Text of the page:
As this map indicates, while we speak of human rights as universal (as defined in the Universal Declaration of Human Rights of 1948) we are not all at equal risk for having our human rights violated.


Human Rights Risk Index Map 2012

From Maplecroft:

An annual Human Rights Risk Atlas, analysing the extent of human rights abuses in 197countries, has revealed that human rights and labour standards risks for companies and investors are increasing on a global scale, with 48% of the world now posing ‘extreme’ or ‘high’ risks of corporate complicity in rights violations.

According to risk analysis and mapping company Maplecroft, author of the fifth annual Human Rights Risk Atlas (HRRA), citizens in 95 countries are now exposed to human rights violations by states. This represents a 6% increase in countries posing ‘extreme’ or ‘high’ risks, to business and investors since 2010.

Maplecroft states that the global increase in human rights risk is attributed, in part, to three main factors. First the violent crackdown on protesters by security forces during the Arab Spring uprisings, which were sparked by anti-government sentiments relating to corruption, oppression of rights and rising food prices. Secondly, an emerging set of resource scarcity challenges for business, linked to large scale ‘land grabs’ in developing countries by foreign investors, aimed at increasing food, water and energy security at home, including biofuels production. In addition the global economic recession continued to challenge the rights of workers, with the results of the HRRA revealing a trend for the trafficking of migrant workers for forced labour i n countries such as Malaysia, Russia, South Africa and UAE.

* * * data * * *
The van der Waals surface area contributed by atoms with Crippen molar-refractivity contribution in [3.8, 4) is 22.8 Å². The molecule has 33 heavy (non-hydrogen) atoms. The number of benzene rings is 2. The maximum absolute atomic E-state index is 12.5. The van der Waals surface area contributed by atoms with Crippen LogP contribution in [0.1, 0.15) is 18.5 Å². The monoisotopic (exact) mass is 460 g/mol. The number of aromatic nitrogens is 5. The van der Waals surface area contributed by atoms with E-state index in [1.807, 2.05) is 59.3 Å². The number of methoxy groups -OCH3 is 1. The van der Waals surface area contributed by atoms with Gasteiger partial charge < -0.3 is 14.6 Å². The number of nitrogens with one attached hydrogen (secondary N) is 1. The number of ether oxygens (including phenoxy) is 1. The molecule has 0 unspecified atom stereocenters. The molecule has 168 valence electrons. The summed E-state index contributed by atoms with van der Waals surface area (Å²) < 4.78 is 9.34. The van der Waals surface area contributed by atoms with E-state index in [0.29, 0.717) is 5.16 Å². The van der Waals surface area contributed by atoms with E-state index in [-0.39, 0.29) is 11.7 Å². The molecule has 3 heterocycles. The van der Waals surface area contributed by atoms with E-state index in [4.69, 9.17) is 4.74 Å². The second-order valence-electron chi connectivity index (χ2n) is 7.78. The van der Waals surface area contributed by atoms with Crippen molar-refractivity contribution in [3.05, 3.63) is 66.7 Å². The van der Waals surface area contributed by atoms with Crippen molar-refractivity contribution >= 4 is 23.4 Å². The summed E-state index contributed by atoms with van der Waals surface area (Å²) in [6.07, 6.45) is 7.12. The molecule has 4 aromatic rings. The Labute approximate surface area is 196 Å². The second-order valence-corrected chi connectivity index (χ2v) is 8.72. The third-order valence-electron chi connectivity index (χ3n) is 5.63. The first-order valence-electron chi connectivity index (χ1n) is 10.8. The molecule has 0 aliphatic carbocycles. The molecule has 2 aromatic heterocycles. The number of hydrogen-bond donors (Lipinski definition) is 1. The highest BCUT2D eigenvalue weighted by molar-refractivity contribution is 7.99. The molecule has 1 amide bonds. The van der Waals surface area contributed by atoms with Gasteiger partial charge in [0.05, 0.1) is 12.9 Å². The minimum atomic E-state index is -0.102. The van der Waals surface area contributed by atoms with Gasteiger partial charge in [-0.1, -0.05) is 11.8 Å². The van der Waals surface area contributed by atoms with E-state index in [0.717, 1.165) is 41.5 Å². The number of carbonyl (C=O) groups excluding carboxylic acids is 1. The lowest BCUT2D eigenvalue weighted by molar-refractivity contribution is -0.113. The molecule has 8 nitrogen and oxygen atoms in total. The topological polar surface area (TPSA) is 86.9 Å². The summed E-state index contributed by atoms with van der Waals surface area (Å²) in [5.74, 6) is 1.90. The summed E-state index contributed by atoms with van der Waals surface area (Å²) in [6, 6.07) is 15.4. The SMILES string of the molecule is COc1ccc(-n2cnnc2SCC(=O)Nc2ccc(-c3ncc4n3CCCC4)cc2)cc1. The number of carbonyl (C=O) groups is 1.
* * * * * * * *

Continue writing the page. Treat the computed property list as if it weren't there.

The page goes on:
The HRRA 2012 has been developed by Maplecroft to enable organisations to evaluate and monitor the risks and responsibilities of investing in countries and companies in terms of their human rights risk exposures in their global operations, investments or supply chains. It analyses 23 types of human rights violation within the categories of human security, labour rights, civil and political rights and access to remedy.

I highly recommend taking a look at the map – which also examines “corporate complicity in rights violations.”